by Andrew Henderson
State Street United Methodist Church has been recommended for the State and National Registers of Historic Places.
“Our historic resources help establish New York’s distinctive quality, character, and sense of place,” said Rose Harvey, commissioner of the Office of Parks, Recreation and Historic Preservation. “Listing these unique landmarks on the State and National Registers of Historic Places is a first step toward preserving, safeguarding and renewing these irreplaceable assets.”
The church included Fulton’s earliest settlers who mostly came here because of the benefits of trade along the Oswego River.
The church originally included the members of First UMC and was organized when the Rev. Isaac Teller of Cortland, a Methodist circuit rider, arrived in Fulton.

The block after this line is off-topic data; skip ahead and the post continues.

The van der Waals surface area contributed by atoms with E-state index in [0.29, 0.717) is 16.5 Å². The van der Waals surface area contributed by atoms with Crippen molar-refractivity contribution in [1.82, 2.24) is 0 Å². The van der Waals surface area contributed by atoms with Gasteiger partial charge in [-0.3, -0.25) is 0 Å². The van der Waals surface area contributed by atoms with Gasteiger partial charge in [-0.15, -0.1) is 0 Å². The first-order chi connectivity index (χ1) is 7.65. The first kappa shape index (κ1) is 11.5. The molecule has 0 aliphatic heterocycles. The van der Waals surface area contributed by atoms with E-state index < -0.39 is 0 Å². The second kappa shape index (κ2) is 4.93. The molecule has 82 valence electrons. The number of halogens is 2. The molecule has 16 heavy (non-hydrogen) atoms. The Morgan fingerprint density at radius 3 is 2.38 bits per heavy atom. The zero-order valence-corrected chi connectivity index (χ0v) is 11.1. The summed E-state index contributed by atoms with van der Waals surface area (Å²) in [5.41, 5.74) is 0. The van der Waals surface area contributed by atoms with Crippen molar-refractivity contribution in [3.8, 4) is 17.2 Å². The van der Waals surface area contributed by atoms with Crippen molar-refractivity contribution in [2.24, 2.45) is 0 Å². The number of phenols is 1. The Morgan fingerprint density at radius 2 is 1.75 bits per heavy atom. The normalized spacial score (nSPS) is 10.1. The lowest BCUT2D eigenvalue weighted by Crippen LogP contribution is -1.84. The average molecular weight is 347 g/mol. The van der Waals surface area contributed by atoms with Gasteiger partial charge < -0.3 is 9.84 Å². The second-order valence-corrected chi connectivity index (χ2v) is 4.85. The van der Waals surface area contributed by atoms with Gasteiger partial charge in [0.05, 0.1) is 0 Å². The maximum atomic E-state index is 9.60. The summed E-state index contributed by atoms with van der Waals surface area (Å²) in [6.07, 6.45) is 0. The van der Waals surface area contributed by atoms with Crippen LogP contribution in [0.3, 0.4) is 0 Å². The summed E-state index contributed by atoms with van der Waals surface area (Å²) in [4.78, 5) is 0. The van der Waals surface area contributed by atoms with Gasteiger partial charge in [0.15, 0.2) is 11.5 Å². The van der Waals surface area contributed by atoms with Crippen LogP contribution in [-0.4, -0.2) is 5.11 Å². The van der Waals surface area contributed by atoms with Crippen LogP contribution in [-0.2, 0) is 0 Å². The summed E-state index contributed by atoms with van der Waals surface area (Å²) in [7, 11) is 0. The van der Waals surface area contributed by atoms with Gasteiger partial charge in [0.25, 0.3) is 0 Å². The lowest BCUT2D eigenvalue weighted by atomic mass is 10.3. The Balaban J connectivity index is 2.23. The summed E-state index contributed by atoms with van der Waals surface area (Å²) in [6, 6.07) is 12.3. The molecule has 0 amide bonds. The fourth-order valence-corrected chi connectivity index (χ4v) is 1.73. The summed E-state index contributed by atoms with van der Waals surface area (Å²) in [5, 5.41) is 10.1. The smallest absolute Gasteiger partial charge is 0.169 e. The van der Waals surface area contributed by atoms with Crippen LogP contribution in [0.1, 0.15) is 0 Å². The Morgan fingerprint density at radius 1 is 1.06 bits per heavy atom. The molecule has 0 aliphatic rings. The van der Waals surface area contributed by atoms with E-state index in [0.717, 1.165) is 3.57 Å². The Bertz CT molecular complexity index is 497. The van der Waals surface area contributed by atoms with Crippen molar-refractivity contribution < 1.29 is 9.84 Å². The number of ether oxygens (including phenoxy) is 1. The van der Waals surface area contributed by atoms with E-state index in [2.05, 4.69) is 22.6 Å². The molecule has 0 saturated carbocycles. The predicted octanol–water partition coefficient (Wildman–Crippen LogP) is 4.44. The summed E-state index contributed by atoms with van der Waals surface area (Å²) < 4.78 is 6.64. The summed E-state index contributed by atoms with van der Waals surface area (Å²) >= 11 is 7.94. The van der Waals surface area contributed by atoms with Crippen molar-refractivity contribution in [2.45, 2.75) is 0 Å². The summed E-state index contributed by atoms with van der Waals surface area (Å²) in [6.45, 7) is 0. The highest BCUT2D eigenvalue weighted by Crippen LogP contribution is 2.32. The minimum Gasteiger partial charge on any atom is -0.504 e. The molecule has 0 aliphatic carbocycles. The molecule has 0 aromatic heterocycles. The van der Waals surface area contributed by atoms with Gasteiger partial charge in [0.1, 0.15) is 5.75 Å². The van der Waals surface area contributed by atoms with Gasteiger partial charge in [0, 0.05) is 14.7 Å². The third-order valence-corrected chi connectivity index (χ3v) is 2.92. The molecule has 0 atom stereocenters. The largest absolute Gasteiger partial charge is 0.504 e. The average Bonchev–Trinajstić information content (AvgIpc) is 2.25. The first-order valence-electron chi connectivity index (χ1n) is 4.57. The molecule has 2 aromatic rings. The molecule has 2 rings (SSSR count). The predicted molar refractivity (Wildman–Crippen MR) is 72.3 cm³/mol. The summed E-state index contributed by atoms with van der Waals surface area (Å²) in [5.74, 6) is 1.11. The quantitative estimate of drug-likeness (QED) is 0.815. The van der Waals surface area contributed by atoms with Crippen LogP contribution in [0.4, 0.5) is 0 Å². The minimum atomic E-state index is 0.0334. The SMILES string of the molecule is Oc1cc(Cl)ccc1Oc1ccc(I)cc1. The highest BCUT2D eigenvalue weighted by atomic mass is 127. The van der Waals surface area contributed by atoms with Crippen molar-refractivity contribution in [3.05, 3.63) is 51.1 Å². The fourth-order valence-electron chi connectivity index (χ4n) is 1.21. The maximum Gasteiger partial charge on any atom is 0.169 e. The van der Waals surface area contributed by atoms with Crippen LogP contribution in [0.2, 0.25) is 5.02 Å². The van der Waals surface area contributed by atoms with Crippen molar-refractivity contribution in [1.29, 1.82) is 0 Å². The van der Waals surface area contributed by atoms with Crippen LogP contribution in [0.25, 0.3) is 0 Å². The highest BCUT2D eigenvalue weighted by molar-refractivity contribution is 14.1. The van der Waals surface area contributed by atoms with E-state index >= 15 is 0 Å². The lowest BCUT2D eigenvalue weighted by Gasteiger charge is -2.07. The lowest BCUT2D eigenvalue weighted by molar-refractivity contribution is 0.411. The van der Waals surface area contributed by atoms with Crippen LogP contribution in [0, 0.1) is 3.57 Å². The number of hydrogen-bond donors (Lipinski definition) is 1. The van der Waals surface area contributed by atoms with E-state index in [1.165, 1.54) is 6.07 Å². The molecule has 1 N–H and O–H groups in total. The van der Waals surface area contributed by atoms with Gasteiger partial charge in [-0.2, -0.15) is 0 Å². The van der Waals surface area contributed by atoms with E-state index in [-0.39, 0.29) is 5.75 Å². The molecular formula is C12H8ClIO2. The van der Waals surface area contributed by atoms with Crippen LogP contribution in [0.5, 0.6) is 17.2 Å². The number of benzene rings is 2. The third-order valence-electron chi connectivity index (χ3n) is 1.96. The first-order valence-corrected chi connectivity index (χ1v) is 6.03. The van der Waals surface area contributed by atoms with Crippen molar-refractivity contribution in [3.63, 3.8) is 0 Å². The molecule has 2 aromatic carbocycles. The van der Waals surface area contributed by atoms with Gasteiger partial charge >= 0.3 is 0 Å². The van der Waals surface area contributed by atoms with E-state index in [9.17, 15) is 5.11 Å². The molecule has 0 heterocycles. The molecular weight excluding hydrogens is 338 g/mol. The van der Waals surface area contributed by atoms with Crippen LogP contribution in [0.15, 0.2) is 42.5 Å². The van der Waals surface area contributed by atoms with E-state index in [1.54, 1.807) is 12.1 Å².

At that time, there were only 13 or 14 homes built along the Oswego Falls.
The church was built in 1894 at a cost of $2,500. Erwin R. Redhead, president of Victoria Paper Mill, and Forrest G. Weeks, president of Oswego Falls Pulp & Paper Company, gave a lot of 100’ x 200’ on State Street between Fourth and Park.
They then broke ground and built the chapel, designed by J.H. Seeber an Oswego architect. The work on this chapel, a room finished in Georgia Pine with two class rooms adjoining was done by George J. Emeny.
The opening service was held Sept. 30, 1894 with Rev. Dr. Sawyer, editor of the Northern Christian Advocate, which was printed in Syracuse, preaching the dedication sermon.
Listing these properties on the State and National Registers can assist their owners in revitalizing the structures, making them eligible for various public preservation programs and services, such as matching state grants and state and federal historic rehabilitation tax credits, according to Harvey.